Stuvat: 3 definitions


Stuvat means something in Hinduism, Sanskrit. If you want to know the exact meaning, history, etymology or English translation of this term then check out the descriptions on this page. Add your comment or reference to a book if you want to contribute to this summary article.

In Hinduism

Purana and Itihasa (epic history)

Source: Shiva Purana - English Translation

Stuvat (स्तुवत्) (Cf. Stuvatā) refers to “eulogising”, according to the Śivapurāṇa 2.3.19 (“Kāma’s destruction by Śiva”).—Accordingly, after Śiva spoke to the Gods: “After saying this Rudra vanished even as the gods were eulogising [i.e., stuvatā] Him. The gods became delighted and free from mental suspense. O sage, abiding by the directions of Śiva and consoling Rati by means of the conciliatory words of Śiva, the gods returned to their respective places. O excellent sage, then Rati, the wife of Kāma went to the city and waited for the time mentioned by Siva”.

Purana book cover
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The Purana (पुराण, purāṇas) refers to Sanskrit literature preserving ancient India’s vast cultural history, including historical legends, religious ceremonies, various arts and sciences. The eighteen mahapuranas total over 400,000 shlokas (metrical couplets) and date to at least several centuries BCE.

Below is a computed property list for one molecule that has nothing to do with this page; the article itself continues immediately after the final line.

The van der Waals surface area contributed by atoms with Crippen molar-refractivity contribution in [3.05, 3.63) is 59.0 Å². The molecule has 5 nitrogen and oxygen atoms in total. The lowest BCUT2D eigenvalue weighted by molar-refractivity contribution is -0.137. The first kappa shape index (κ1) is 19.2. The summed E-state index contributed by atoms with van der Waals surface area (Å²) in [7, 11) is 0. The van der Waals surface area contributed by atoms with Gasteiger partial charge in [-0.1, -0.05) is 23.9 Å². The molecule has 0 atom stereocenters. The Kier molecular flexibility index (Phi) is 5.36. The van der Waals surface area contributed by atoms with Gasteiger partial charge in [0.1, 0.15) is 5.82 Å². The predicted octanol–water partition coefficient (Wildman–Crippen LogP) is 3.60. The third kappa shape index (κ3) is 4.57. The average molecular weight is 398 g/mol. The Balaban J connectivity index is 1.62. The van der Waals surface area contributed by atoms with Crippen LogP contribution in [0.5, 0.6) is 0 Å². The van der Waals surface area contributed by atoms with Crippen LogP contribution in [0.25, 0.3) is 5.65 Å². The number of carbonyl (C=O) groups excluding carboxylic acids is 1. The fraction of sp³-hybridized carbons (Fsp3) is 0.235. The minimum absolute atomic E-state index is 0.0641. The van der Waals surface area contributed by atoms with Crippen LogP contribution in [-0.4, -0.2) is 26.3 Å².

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Shaivism (Shaiva philosophy)

Source: SOAS University of London: Protective Rites in the Netra Tantra

Stuvat (स्तुवत्) refers to “praising”, according to the Svacchanda-tantra.—Accordingly, [verse 4.13-16, while describing auspicious dreams]—“[...] [A dreamer] sells costly meat and partitions the sacrificial victim for the gods out of respect. [The fortunate dreamer] worships the god with his own self and also recites mantras, meditates, and praises (stuvat). Then he observes before his own eyes a beautiful honored blazing fire [i.e., he is prepared to take part in ritual]”.

Shaivism book cover
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Shaiva (शैव, śaiva) or Shaivism (śaivism) represents a tradition of Hinduism worshiping Shiva as the supreme being. Closely related to Shaktism, Shaiva literature includes a range of scriptures, including Tantras, while the root of this tradition may be traced back to the ancient Vedas.

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Languages of India and abroad

Sanskrit dictionary

Source: Cologne Digital Sanskrit Dictionaries: Monier-Williams Sanskrit-English Dictionary

1) Stuvat (स्तुवत्):—[from stu] mfn. ([present participle]) praising etc.

2) [v.s. ...] m. a praiser, worshipper, [Ṛg-veda]

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Sanskrit, also spelled संस्कृतम् (saṃskṛtam), is an ancient language of India commonly seen as the grandmother of the Indo-European language family (even English!). Closely allied with Prakrit and Pali, Sanskrit is more exhaustive in both grammar and terms and has the most extensive collection of literature in the world, greatly surpassing its sister-languages Greek and Latin.

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See also (Relevant definitions)

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